The sub-processing unit 8 further includes a bus interface (I/F) 58 for transmitting applications and data to and from the sub-processing unit 8. In a preferred embodiment, the bus I/F 58 is coupled to a DMAC 6, which is shown in dashed line to indicate that it may be integrally disposed within the sub-processing unit 8 as shown or may be externally disposed (as shown in FIG. 2). A pair of busses 68, 68B interconnects the DMAC 6 between the bus I/F 58 and the local memory 50. The busses 68A, 68B are preferably 56 bits wide.

The sub-processing unit 8 further includes internal busses 60, 62 and 64. In a preferred embodiment, the bus 60 has a width of 56 bits and provides communications between the local memory 50 and the registers 52. The busses 62 and 64 provide communications between, respectively, the registers 52 and the floating point units 54, and the registers 52 and the integer units 56. In a preferred embodiment, the width of the busses 64 and 62 from the registers 52 to the floating point or the integer units is 384 bits, and the width of the busses 64 and 62 from the floating point or the integer units 54, 56 to the registers 52 is 128 bits. The larger width of these busses from the registers 52 to the floating point or the integer units 54, 56 than from these units to the registers 52 accommodates the larger data flow from the registers 52 during processing. A maximum of three words are needed for each calculation. The result of each calculation, however, normally is only one word.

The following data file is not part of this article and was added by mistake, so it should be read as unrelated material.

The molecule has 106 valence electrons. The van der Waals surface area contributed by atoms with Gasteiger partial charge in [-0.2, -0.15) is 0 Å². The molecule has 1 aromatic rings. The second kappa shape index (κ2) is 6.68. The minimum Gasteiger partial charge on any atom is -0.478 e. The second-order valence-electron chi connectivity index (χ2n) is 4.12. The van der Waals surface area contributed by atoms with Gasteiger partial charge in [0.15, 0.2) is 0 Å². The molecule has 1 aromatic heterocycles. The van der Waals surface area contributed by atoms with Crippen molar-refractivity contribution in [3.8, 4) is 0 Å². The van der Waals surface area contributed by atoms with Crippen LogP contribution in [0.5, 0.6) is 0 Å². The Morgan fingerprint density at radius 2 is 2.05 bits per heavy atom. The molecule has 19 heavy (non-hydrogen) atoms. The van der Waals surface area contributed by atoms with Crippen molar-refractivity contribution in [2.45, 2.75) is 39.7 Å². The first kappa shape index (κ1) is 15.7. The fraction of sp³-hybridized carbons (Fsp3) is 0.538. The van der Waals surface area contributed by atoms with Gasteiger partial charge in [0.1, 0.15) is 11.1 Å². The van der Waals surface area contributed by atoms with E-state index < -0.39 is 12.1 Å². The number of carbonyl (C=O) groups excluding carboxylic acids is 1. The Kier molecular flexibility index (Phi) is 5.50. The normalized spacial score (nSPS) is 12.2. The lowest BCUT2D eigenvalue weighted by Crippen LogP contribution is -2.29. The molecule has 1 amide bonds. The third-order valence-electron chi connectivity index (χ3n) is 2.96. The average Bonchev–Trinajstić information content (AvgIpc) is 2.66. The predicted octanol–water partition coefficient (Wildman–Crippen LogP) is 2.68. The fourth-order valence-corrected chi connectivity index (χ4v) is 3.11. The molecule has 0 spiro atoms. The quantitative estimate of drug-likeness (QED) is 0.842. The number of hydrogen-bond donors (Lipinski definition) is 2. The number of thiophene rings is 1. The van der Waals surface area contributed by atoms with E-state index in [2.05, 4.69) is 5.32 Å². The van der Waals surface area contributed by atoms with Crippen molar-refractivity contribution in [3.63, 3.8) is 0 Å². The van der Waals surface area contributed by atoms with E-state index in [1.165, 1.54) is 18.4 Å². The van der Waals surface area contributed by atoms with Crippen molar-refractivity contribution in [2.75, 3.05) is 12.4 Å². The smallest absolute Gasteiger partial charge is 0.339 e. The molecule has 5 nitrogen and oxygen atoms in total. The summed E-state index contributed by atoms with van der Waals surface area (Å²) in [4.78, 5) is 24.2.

FIGS. 3 through 6 illustrate multi-processing systems wherein a number of processor elements, as shown in FIG. 1, may be joined or packaged together to provide enhanced processing power. For example, as shown in FIG. 3, two or more processor elements 1A, 1B may be packaged or joined together, e.g., within one or more chip packages, to form a set of multi-processor units. This configuration may be referred to as a broadband engine (BE). As shown in FIG. 3, the broadband engine 80 contains the two processor elements 1A, 1B, which are interconnected for data communication over a bus 12. An additional data bus 16 is preferably provided to permit communication between the processor elements 1A, 1B and the shared DRAM 14. One or more input/output (I/O) interfaces 2A and 2B and an external bus (not shown) provide communications between the broadband engine 80 and any external elements. Each of the processor elements 1A and 1B of the broadband engine 80 perform processing of data and applications in a parallel and independent manner analogous to the parallel and independent processing of applications and data performed by the sub-processing elements 8 discussed hereinabove with respect to FIG. 1.

With reference to FIG. 4, a block diagram of one preferred embodiment of a multi multi-processing system is shown in which multi-processing system 100 includes a plurality of processors 102 (any number may be used) coupled to memory, such as DRAM 106, shared over bus 108. It is noted that DRAM memory 106 is not required (and thus is shown in dashed line). Indeed, one or more processing units 102 may employ its own memory (not shown) and have no need for shared memory 106.